Project / Series

The sectoral economic impacts of COVID-19 on the tourism economy: a regional analysis focussed on Scotland

The overall aim of this project is to provide an evidence base for decisions affecting the Scottish tourism industry to be developed with interaction between academics, policymakers and stakeholders from across the industry, and to deliver outputs which can help to fill the current quantitative knowledge gap and identify appropriate policy responses to be effective in supporting economic recovery.


The broad patterns of changes in tourism induced by Covid-19 and the resulting containment measures – a sharp and sudden fall in international arrivals and lower international travel to the UK, plus reduced intra-UK domestic tourism flows and changed tourism behaviours – has been felt in all UK regions. Tourism is characterised by relatively low pay (its average gross wage was two-thirds of the Scottish average), high labour intensity (with its 218,000 jobs equivalent to 8% of all jobs in Scotland) and with one quarter of those jobs in rural areas.

Tourism is also a key employer in many rural parts of the country, where economic resilience has tended to be more fragile than in other parts of the country. Understanding the potential economic implications of different scenarios will have important policy implications, not just on the economy but for the wider policy support landscape for different communities across Scotland.

Crucially, changes in the scale and type of tourism does not impact only on tourist-facing activities, such as travel, accommodation, cultural and recreational activities, but also all those industries that are highly interconnected to tourism activities via supply chains such as such as agriculture, farming and fishing, and retail.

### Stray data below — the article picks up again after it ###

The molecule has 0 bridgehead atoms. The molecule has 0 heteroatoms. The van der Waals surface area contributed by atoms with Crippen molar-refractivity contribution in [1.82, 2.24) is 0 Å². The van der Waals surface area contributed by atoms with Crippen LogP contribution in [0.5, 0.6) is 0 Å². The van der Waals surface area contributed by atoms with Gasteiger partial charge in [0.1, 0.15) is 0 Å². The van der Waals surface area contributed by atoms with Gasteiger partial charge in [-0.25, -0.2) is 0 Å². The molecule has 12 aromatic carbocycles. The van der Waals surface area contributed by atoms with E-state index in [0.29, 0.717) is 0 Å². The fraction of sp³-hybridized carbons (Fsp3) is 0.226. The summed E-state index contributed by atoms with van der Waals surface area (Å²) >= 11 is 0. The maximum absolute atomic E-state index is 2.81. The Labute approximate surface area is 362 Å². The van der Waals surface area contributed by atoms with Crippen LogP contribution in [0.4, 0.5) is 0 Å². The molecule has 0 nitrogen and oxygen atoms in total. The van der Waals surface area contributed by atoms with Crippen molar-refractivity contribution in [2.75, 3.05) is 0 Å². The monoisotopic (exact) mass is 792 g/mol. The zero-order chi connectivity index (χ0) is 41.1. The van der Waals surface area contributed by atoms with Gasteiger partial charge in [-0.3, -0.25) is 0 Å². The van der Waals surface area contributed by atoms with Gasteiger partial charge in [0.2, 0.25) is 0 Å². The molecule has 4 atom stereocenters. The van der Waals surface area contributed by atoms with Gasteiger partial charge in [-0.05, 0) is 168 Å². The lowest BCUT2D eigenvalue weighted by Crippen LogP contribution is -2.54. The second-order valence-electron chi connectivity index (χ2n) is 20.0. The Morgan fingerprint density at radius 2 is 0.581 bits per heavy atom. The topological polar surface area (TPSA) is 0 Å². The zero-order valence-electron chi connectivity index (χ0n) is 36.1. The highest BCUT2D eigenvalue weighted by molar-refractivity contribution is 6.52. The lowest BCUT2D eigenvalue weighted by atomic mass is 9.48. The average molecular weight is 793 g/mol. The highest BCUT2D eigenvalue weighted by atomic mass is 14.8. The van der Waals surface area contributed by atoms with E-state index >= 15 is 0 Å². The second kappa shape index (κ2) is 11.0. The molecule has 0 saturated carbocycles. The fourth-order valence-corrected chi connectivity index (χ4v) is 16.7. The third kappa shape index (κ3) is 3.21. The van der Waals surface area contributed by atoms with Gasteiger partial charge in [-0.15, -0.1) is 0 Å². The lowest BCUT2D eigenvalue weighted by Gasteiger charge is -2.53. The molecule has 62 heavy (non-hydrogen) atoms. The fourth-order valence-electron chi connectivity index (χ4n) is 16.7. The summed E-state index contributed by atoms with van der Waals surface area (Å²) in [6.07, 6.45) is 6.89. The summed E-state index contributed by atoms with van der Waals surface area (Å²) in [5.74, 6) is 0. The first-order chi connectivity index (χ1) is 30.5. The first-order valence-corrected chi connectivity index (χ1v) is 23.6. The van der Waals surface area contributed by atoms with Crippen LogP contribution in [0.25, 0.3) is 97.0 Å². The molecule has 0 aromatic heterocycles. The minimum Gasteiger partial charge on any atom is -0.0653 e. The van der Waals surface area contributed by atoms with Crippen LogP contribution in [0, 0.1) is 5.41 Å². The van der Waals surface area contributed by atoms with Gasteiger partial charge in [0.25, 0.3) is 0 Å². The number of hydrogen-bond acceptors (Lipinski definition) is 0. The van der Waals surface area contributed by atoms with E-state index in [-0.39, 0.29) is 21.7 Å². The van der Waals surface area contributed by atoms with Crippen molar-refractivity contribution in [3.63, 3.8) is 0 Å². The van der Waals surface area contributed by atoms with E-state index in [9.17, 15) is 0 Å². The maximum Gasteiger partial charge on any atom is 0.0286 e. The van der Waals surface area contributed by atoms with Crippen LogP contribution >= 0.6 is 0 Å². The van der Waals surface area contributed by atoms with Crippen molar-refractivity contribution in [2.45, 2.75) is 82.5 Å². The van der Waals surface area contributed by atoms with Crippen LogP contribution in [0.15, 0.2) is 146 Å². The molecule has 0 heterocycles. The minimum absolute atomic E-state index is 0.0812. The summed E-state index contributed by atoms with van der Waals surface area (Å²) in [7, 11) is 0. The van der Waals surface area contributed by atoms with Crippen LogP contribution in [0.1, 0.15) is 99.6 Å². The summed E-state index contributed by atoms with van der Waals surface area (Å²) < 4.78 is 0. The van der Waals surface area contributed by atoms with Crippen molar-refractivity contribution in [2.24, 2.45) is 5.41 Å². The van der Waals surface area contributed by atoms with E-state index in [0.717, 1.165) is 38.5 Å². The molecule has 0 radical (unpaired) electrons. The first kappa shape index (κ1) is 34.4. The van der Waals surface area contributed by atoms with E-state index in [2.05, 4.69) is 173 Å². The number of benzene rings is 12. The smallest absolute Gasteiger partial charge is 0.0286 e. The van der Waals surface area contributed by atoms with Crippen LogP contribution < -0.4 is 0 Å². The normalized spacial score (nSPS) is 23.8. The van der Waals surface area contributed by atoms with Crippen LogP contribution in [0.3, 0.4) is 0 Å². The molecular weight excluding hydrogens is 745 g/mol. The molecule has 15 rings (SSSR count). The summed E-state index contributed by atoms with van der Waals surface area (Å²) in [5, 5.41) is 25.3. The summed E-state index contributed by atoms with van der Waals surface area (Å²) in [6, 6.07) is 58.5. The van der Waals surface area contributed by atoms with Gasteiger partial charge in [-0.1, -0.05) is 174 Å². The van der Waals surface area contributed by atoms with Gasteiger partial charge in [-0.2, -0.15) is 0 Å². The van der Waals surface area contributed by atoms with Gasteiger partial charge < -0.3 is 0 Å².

In this project we partner with Visit Scotland to analyse the economic impact of COVID-19 on the tourism industry and aggregate Scottish economy and to provide urgently required economic analysis to the key stakeholders in the Scottish tourism industry at national and sub-national levels. There is now a pressing requirement for specialised modelling work and quantitative development of this evidence base, to inform decision-making for Scotland’s crucial tourism industry in the process of recovering from the COVID-19 pandemic.

There are two parts to the work which will occur through the project’s duration. Firstly, it will bring together researchers and stakeholders from the tourism industry in the development of quantitative scenarios – building on already-developed qualitative scenarios by the Scottish Tourism Economic Recovery Group (STERG). These will set out agreed projections for the path of tourism under alternative scenarios, including policies.

Secondly, the work will take these projections as inputs to an economic modelling framework for Scotland which will set out impacts of these scenarios. The results will capture impacts on the economy as a whole as well as on individual industries, including those directly exposed to tourism spending and the knock-on effects on linked industries across the whole economy and sub-regions of Scotland.

This project will help STERG and policy makers at national and sub-national level in Scotland to fully understand the implications and magnitude of the various scenarios for Scottish tourism, in particular a worst-case ‘three winters scenario’. This will ensure the current quantitative knowledge gap is filled and appropriate policy responses are effective in supporting economic recovery.

The work is funded by the ESRC under grant reference ES/W001195/1.



Kevin is a Chancellor's Fellow in the Department of Economic with a focus on the use of regional economic models for policy analysis. Areas of interest include; energy and climate change, poverty and tourism.